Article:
Deep sequencing identifies noncanonical editing of Ebola and Marburg virus RNAs in infected cells.

Shabman RS, Jabado OJ, Mire CE, Stockwell TB, Edwards M, Mahajan M, Geisbert TW, Basler CF - MBio (2014)

Insertion frequencies in the MARV-Ang NP homopolymer region at nt 816 to 821. (A) Depiction of the NP mRNA (dark green) and different translation products produced, depending on editing. (B to F) Pie charts depicting the numbers of adenosine residues inserted at the novel site within the MARV-Ang NP ORF. The numbers of A residues were enumerated within the homopolymer region from sequencing reads with 10 nt of matching sequence (underlined in the sequence) directly flanking each side from positions 805 to 831 (GTTCATCTTGCAAAAAACTGATTCAGG). (B) Homopolymer insertion frequency in mRNA of Thp1 cells at 24 hpi, determined from libraries constructed from chemically sheared RNA. (C) mRNA from Vero cells at 24 hpi, determined from libraries constructed from chemically sheared RNA. (D) Homopolymer insertion frequency in genomic RNA (vRNA) at 1 hpi, determined from an amplicon encompassing the region of interest. (E) The same experiment as in panel D, except that vRNA was assessed at 24 hpi. (F) Insertion frequency from a DNA plasmid containing the MARV-Ang NP ORF.
© Copyright Policy - open-access
Related In: Results  -  Collection

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fig4: Insertion frequencies in the MARV-Ang NP homopolymer region at nt 816 to 821. (A) Depiction of the NP mRNA (dark green) and different translation products produced, depending on editing. (B to F) Pie charts depicting the numbers of adenosine residues inserted at the novel site within the MARV-Ang NP ORF. The numbers of A residues were enumerated within the homopolymer region from sequencing reads with 10 nt of matching sequence (underlined in the sequence) directly flanking each side from positions 805 to 831 (GTTCATCTTGCAAAAAACTGATTCAGG). (B) Homopolymer insertion frequency in mRNA of Thp1 cells at 24 hpi, determined from libraries constructed from chemically sheared RNA. (C) mRNA from Vero cells at 24 hpi, determined from libraries constructed from chemically sheared RNA. (D) Homopolymer insertion frequency in genomic RNA (vRNA) at 1 hpi, determined from an amplicon encompassing the region of interest. (E) The same experiment as in panel D, except that vRNA was assessed at 24 hpi. (F) Insertion frequency from a DNA plasmid containing the MARV-Ang NP ORF.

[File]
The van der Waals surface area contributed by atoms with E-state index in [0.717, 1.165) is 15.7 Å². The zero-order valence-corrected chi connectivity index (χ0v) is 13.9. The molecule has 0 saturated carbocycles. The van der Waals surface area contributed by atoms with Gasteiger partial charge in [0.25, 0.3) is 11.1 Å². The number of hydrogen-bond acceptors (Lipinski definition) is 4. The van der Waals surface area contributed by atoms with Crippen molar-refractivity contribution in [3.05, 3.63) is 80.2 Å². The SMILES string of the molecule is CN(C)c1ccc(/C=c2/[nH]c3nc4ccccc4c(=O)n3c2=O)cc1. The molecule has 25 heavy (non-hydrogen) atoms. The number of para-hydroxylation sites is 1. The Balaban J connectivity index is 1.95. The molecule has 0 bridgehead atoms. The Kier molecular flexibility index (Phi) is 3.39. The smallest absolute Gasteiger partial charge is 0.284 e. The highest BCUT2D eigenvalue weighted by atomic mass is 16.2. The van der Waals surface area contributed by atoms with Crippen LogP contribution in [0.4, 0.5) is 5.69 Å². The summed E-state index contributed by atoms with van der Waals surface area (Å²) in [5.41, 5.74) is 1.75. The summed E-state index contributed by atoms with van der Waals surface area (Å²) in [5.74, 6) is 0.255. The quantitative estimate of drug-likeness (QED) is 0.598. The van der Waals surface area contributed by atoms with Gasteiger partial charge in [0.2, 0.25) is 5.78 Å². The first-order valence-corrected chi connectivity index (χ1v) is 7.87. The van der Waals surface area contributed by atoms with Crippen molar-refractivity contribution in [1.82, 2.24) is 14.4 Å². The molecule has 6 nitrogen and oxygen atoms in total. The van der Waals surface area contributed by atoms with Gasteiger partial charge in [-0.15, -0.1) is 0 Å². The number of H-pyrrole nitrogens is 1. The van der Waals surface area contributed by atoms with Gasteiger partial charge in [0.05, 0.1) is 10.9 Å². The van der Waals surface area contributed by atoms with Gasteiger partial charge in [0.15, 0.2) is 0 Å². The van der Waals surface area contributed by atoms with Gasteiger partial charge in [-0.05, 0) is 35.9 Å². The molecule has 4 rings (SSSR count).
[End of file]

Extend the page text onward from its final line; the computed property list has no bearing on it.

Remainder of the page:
Mentions: There are no previous reports describing MARV mRNA editing. Therefore, we evaluated the MARV-Ang samples for regions of the genome prone to RNA editing. Of 20 homopolymer regions (6 or more identical nucleotides), our analysis identified two regions where insertions of additional As occurred at a high frequency. In each region, the number of sequencing reads with extra A residues within the homopolymer region were enumerated as described above for EBOV. One site in the NP mRNA (a 6-U repeat on the negative-sense vRNA between positions 816 and 821) had an extra-A insertion frequency of 11.73% (Vero cells) and 7.9% (Thp1 cells) at 24 hpi (Fig. 4A to C). A second region in the L mRNA (a 6-U repeat on the negative-sense vRNA at positions 17810 to 17815) was also identified with extra-A insertion frequencies of 16.54% in Vero cells and 19.54% in Thp1 cells at 24 hpi (Fig. 5A to C; see also Table S6 in the supplemental material). In both regions, editing events were specific to the mRNA, as insertion frequencies derived from amplicons specific for vRNA or plasmid DNA were at or below 1.00% (Fig. 4D to F and 5D to F; see also Table S6).

Bottom Line: Further, we found that the well-characterized EBOV GP mRNA editing site is modified at a high frequency during viral genome RNA replication.Additionally, editing hot spots representing sites of apparent adenosine deaminase activity were found in the MARV-Ang NP 3'-untranslated region.These studies identify novel filovirus-host interactions and reveal production of a greater diversity of filoviral gene products than was previously appreciated.

View Article: PubMed Central - PubMed

Affiliation: Institute for Genomics and Multiscale Biology, Icahn School of Medicine at Mount Sinai, New York, New York, USA.

Show MeSH
Related in: MedlinePlus